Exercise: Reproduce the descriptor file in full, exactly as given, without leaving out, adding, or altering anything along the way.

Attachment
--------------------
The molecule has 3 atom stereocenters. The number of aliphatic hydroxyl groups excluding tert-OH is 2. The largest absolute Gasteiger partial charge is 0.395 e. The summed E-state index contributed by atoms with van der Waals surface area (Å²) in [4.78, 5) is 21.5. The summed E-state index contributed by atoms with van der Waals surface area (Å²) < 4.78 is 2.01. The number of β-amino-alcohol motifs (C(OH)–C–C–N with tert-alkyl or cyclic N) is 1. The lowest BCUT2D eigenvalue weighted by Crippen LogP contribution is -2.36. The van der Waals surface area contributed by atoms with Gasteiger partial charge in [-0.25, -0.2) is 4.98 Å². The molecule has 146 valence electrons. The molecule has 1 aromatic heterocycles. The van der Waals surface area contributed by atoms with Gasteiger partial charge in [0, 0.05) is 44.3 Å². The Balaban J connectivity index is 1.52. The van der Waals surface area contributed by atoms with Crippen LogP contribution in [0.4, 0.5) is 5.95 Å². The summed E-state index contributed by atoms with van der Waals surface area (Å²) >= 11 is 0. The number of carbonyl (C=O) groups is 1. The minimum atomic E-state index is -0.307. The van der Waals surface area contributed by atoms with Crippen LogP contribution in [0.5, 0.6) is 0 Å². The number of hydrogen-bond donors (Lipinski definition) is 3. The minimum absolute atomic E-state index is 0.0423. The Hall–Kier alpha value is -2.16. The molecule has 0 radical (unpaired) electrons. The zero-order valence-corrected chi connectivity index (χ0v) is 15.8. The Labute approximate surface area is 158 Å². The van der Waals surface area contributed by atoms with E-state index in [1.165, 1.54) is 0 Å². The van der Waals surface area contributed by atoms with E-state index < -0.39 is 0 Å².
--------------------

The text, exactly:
The molecule has 3 atom stereocenters. The number of aliphatic hydroxyl groups excluding tert-OH is 2. The largest absolute Gasteiger partial charge is 0.395 e. The summed E-state index contributed by atoms with van der Waals surface area (Å²) in [4.78, 5) is 21.5. The summed E-state index contributed by atoms with van der Waals surface area (Å²) < 4.78 is 2.01. The number of β-amino-alcohol motifs (C(OH)–C–C–N with tert-alkyl or cyclic N) is 1. The lowest BCUT2D eigenvalue weighted by Crippen LogP contribution is -2.36. The van der Waals surface area contributed by atoms with Gasteiger partial charge in [-0.25, -0.2) is 4.98 Å². The molecule has 146 valence electrons. The molecule has 1 aromatic heterocycles. The van der Waals surface area contributed by atoms with Gasteiger partial charge in [0, 0.05) is 44.3 Å². The Balaban J connectivity index is 1.52. The van der Waals surface area contributed by atoms with Crippen LogP contribution in [0.4, 0.5) is 5.95 Å². The summed E-state index contributed by atoms with van der Waals surface area (Å²) >= 11 is 0. The number of carbonyl (C=O) groups is 1. The minimum atomic E-state index is -0.307. The van der Waals surface area contributed by atoms with Crippen LogP contribution in [0.5, 0.6) is 0 Å². The number of hydrogen-bond donors (Lipinski definition) is 3. The minimum absolute atomic E-state index is 0.0423. The Hall–Kier alpha value is -2.16. The molecule has 0 radical (unpaired) electrons. The zero-order valence-corrected chi connectivity index (χ0v) is 15.8. The Labute approximate surface area is 158 Å². The van der Waals surface area contributed by atoms with E-state index in [1.165, 1.54) is 0 Å². The van der Waals surface area contributed by atoms with E-state index < -0.39 is 0 Å².